If you were a girl (or two) who really really really wanted a goat (or two), you would start a little business selling eggs. You would go out twice a day -- rain, snow, or shine -- and you would pamper your hens because happy hens lay lots of eggs.
You would call your business Daisy Family Eggs, and you would make little labels for the egg cartons. You would ask all your friends if they wanted to donate to your cause in exchange for farm-fresh eggs from happy hens.
You would faithfully collect the eggs from the nesting boxes and wash them -- even when they were extremely poop-covered. When you squabbled with your sister about who had to wash the most poop-covered eggs, you would sit down and write out an egg-washing policy that involved flipping a coin to see who got to choose the first four eggs, then alternating every four eggs after that and keeping track from day to day. Happy hens must have happy keepers.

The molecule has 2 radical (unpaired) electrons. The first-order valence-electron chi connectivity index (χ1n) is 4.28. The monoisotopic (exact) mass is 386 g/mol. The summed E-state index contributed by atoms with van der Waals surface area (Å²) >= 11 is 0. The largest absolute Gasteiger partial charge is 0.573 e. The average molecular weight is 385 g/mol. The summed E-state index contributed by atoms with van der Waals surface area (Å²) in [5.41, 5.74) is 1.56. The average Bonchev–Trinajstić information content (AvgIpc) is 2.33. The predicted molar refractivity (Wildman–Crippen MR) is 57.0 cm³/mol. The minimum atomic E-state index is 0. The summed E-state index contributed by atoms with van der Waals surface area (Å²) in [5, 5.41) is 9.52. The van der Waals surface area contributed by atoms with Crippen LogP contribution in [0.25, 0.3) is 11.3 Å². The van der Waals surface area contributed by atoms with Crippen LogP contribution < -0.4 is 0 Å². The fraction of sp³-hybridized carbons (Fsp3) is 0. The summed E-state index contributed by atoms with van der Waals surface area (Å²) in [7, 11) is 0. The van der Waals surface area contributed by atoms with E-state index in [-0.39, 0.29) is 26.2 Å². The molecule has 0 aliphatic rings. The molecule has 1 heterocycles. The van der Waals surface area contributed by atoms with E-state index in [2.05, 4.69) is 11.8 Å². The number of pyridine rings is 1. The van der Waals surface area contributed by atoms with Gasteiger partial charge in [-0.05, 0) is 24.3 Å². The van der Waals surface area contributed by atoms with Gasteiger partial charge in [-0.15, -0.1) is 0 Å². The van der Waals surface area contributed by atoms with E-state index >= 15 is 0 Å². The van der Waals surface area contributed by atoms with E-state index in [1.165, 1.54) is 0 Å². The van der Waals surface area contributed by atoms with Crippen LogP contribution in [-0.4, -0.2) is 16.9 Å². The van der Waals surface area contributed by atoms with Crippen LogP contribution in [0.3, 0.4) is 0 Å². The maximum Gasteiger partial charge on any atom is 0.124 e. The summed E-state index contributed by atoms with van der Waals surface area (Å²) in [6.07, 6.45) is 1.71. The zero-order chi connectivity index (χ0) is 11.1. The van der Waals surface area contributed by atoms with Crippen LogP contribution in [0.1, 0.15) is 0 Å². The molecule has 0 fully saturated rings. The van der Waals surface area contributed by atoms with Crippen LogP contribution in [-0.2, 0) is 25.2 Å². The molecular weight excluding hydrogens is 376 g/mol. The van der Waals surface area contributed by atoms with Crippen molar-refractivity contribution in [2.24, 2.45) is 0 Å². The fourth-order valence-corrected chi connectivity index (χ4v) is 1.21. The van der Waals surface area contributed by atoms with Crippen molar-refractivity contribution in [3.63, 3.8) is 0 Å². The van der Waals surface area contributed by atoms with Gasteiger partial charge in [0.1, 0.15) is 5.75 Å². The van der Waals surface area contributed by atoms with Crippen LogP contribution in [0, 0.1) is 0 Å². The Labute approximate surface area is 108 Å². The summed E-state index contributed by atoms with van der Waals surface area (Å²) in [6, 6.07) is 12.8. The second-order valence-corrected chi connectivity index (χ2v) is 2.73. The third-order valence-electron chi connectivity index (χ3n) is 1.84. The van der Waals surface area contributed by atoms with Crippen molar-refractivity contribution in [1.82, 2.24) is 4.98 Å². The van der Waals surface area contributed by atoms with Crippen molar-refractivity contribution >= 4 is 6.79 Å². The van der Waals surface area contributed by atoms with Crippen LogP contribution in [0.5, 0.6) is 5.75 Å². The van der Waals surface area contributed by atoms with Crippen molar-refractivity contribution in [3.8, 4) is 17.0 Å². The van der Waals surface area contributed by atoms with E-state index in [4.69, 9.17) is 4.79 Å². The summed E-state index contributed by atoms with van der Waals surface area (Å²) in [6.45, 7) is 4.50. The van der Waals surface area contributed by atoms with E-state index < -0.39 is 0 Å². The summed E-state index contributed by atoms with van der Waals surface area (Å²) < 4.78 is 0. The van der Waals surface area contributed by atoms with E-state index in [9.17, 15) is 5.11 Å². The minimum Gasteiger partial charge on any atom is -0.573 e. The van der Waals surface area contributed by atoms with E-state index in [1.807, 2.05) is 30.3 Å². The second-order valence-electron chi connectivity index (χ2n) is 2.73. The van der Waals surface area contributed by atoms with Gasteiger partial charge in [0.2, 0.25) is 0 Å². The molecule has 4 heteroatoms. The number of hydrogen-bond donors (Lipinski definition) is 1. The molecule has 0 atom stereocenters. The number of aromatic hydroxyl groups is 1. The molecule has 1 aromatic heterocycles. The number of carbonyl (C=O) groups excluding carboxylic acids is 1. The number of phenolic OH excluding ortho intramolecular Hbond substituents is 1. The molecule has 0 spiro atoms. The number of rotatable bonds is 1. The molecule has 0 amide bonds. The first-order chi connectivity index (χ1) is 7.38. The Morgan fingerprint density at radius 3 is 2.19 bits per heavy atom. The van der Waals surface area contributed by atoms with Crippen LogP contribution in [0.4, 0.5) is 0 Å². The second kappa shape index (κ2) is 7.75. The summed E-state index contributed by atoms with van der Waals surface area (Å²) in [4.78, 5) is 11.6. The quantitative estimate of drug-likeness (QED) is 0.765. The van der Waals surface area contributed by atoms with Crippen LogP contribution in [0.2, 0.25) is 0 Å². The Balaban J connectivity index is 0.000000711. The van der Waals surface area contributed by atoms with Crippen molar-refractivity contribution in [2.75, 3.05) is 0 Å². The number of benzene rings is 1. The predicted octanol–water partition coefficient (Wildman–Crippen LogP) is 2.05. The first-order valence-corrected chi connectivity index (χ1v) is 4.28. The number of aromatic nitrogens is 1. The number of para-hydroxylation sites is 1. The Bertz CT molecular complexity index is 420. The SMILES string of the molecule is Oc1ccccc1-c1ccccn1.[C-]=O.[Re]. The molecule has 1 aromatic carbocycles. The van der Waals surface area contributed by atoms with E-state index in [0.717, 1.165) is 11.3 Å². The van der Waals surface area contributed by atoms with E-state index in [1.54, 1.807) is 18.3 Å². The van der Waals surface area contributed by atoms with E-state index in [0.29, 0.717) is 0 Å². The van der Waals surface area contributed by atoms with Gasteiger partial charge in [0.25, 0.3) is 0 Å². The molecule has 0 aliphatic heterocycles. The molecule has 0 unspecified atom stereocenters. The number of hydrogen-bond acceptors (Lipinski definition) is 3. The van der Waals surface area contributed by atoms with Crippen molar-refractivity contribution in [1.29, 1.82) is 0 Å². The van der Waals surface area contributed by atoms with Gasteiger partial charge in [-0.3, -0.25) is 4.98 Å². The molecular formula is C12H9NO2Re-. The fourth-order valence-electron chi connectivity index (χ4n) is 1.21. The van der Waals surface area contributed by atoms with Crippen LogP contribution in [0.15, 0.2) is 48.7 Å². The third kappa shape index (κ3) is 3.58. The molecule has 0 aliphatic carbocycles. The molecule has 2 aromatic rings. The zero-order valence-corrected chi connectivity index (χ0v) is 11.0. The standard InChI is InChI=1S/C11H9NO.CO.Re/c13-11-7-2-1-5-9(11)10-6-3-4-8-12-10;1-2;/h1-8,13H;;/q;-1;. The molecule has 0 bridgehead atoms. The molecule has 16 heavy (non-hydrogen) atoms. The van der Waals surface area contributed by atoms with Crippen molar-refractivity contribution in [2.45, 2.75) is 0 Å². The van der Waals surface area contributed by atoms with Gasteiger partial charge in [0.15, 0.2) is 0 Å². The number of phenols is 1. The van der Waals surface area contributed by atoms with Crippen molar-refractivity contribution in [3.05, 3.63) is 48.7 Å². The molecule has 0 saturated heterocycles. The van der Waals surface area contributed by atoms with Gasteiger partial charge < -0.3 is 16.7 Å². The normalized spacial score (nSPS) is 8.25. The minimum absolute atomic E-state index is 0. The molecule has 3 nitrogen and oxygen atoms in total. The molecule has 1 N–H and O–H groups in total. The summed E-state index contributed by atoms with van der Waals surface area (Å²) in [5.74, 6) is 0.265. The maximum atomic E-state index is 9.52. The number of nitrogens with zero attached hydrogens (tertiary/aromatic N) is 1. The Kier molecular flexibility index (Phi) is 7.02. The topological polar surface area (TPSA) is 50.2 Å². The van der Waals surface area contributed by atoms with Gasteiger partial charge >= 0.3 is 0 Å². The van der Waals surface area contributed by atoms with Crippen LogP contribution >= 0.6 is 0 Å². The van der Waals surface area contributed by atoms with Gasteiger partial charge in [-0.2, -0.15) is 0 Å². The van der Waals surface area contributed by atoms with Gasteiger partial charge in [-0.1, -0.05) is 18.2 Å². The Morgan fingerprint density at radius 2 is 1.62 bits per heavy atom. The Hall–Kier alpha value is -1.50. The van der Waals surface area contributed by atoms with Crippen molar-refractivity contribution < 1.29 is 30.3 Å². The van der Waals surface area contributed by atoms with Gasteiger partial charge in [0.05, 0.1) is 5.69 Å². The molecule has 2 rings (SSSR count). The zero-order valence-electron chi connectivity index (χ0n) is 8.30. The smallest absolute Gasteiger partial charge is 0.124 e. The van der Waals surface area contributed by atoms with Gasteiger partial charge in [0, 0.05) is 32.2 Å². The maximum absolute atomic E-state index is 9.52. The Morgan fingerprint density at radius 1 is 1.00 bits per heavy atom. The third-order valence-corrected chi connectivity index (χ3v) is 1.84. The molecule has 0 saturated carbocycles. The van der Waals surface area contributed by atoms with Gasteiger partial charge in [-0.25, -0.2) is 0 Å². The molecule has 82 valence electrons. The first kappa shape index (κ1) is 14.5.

You would track how many eggs went out and how much money came in using a ledger designed especially for you by your grandfather. You would open all Valentine cards with one eager thought: How much can I add to the goat fund? When you were doing your history lesson, you would hear about the Virginia Company and that would make you ask questions about stocks, and you would find out about something called the stock market. You would insist upon trying the stock market out for yourself and would invest birthday money from last year. You would do research and choose your own penny stocks based on things you like (Google and Apple computers), and you would watch your stocks tick up and down and up and down. You would cheer when it was up. You would pout when it was down.
You would count your money often. You would balance your ledger carefully. You would check out the Nigerian dwarf goat farms online that were showing off their newborn goats. You would ask your mama, Is this farm close to us? Is this one?
You would get your daddy to stop by one of the farms. You would meet two baby does there. You would fall in love. The next day, you would go back with a one-hundred-dollar bill as a deposit for those twin baby goats. You would name them Buttercup and Clover. You would hold them and smile and wish you could take them home right that minute.
You would. And you did.
In June, Buttercup and Clover will be coming home to live with two girls who really really really wanted a goat (or two).